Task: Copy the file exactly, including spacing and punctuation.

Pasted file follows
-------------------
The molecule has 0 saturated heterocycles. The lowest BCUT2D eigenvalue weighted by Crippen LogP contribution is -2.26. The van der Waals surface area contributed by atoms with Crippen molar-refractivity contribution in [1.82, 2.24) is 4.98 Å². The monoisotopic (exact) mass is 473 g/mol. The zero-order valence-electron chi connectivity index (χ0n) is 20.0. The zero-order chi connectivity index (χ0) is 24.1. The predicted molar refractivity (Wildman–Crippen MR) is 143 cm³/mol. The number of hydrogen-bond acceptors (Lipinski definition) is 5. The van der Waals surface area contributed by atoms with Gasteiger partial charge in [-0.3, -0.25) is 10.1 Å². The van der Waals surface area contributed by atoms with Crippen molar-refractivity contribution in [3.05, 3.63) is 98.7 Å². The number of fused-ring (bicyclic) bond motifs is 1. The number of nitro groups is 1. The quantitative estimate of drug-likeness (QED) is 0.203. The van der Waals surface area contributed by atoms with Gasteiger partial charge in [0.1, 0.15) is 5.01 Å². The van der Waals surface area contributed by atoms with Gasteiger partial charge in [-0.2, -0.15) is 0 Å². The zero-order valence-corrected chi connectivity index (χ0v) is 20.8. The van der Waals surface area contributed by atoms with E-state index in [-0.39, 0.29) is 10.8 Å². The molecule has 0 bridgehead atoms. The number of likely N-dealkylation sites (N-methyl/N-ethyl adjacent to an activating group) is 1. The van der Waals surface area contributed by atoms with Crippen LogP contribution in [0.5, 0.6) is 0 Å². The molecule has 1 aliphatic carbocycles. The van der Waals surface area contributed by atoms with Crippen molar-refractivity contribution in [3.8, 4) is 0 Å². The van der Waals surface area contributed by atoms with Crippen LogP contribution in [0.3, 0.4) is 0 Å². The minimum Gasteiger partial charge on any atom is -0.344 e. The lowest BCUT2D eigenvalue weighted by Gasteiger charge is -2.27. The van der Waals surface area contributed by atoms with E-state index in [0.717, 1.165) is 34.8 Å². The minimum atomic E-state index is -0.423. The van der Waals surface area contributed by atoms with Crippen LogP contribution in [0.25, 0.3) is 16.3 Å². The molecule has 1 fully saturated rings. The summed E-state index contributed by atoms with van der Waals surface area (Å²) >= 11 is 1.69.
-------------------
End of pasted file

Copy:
The molecule has 0 saturated heterocycles. The lowest BCUT2D eigenvalue weighted by Crippen LogP contribution is -2.26. The van der Waals surface area contributed by atoms with Crippen molar-refractivity contribution in [1.82, 2.24) is 4.98 Å². The monoisotopic (exact) mass is 473 g/mol. The zero-order valence-electron chi connectivity index (χ0n) is 20.0. The zero-order chi connectivity index (χ0) is 24.1. The predicted molar refractivity (Wildman–Crippen MR) is 143 cm³/mol. The number of hydrogen-bond acceptors (Lipinski definition) is 5. The van der Waals surface area contributed by atoms with Gasteiger partial charge in [-0.3, -0.25) is 10.1 Å². The van der Waals surface area contributed by atoms with Crippen molar-refractivity contribution in [3.05, 3.63) is 98.7 Å². The number of fused-ring (bicyclic) bond motifs is 1. The number of nitro groups is 1. The quantitative estimate of drug-likeness (QED) is 0.203. The van der Waals surface area contributed by atoms with Gasteiger partial charge in [0.1, 0.15) is 5.01 Å². The van der Waals surface area contributed by atoms with Gasteiger partial charge in [-0.2, -0.15) is 0 Å². The zero-order valence-corrected chi connectivity index (χ0v) is 20.8. The van der Waals surface area contributed by atoms with E-state index in [-0.39, 0.29) is 10.8 Å². The molecule has 0 bridgehead atoms. The number of likely N-dealkylation sites (N-methyl/N-ethyl adjacent to an activating group) is 1. The van der Waals surface area contributed by atoms with Crippen LogP contribution in [0.5, 0.6) is 0 Å². The molecule has 1 aliphatic carbocycles. The van der Waals surface area contributed by atoms with Crippen molar-refractivity contribution in [3.8, 4) is 0 Å². The van der Waals surface area contributed by atoms with Crippen LogP contribution in [0.3, 0.4) is 0 Å². The minimum Gasteiger partial charge on any atom is -0.344 e. The lowest BCUT2D eigenvalue weighted by Gasteiger charge is -2.27. The van der Waals surface area contributed by atoms with E-state index in [0.717, 1.165) is 34.8 Å². The minimum atomic E-state index is -0.423. The van der Waals surface area contributed by atoms with Crippen LogP contribution in [0.25, 0.3) is 16.3 Å². The molecule has 1 fully saturated rings. The summed E-state index contributed by atoms with van der Waals surface area (Å²) >= 11 is 1.69.